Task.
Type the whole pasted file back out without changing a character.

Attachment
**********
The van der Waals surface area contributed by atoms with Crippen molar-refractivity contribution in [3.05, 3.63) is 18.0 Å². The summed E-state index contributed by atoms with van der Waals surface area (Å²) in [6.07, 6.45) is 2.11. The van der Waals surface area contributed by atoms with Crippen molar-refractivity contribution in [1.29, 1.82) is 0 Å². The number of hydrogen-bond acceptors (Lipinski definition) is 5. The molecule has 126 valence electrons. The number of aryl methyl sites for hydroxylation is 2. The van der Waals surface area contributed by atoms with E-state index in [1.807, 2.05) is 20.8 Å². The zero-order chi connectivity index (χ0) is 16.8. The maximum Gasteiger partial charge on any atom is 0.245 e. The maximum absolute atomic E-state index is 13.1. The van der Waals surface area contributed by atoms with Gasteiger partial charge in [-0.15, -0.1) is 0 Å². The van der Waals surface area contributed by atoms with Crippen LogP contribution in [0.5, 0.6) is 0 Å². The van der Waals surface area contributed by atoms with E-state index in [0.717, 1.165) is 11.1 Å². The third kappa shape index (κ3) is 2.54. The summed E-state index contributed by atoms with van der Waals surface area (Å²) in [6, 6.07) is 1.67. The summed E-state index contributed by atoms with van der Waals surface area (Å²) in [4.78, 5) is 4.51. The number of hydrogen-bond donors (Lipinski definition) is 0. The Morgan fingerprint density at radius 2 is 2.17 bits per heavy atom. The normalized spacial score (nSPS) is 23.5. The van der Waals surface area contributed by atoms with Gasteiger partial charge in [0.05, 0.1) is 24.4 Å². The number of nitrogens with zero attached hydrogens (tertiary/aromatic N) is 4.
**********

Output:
The van der Waals surface area contributed by atoms with Crippen molar-refractivity contribution in [3.05, 3.63) is 18.0 Å². The summed E-state index contributed by atoms with van der Waals surface area (Å²) in [6.07, 6.45) is 2.11. The van der Waals surface area contributed by atoms with Crippen molar-refractivity contribution in [1.29, 1.82) is 0 Å². The number of hydrogen-bond acceptors (Lipinski definition) is 5. The molecule has 126 valence electrons. The number of aryl methyl sites for hydroxylation is 2. The van der Waals surface area contributed by atoms with E-state index in [1.807, 2.05) is 20.8 Å². The zero-order chi connectivity index (χ0) is 16.8. The maximum Gasteiger partial charge on any atom is 0.245 e. The maximum absolute atomic E-state index is 13.1. The van der Waals surface area contributed by atoms with Gasteiger partial charge in [-0.15, -0.1) is 0 Å². The van der Waals surface area contributed by atoms with Crippen LogP contribution in [0.5, 0.6) is 0 Å². The van der Waals surface area contributed by atoms with E-state index in [0.717, 1.165) is 11.1 Å². The third kappa shape index (κ3) is 2.54. The summed E-state index contributed by atoms with van der Waals surface area (Å²) in [6, 6.07) is 1.67. The summed E-state index contributed by atoms with van der Waals surface area (Å²) in [4.78, 5) is 4.51. The number of hydrogen-bond donors (Lipinski definition) is 0. The Morgan fingerprint density at radius 2 is 2.17 bits per heavy atom. The normalized spacial score (nSPS) is 23.5. The van der Waals surface area contributed by atoms with Gasteiger partial charge in [0.05, 0.1) is 24.4 Å². The number of nitrogens with zero attached hydrogens (tertiary/aromatic N) is 4.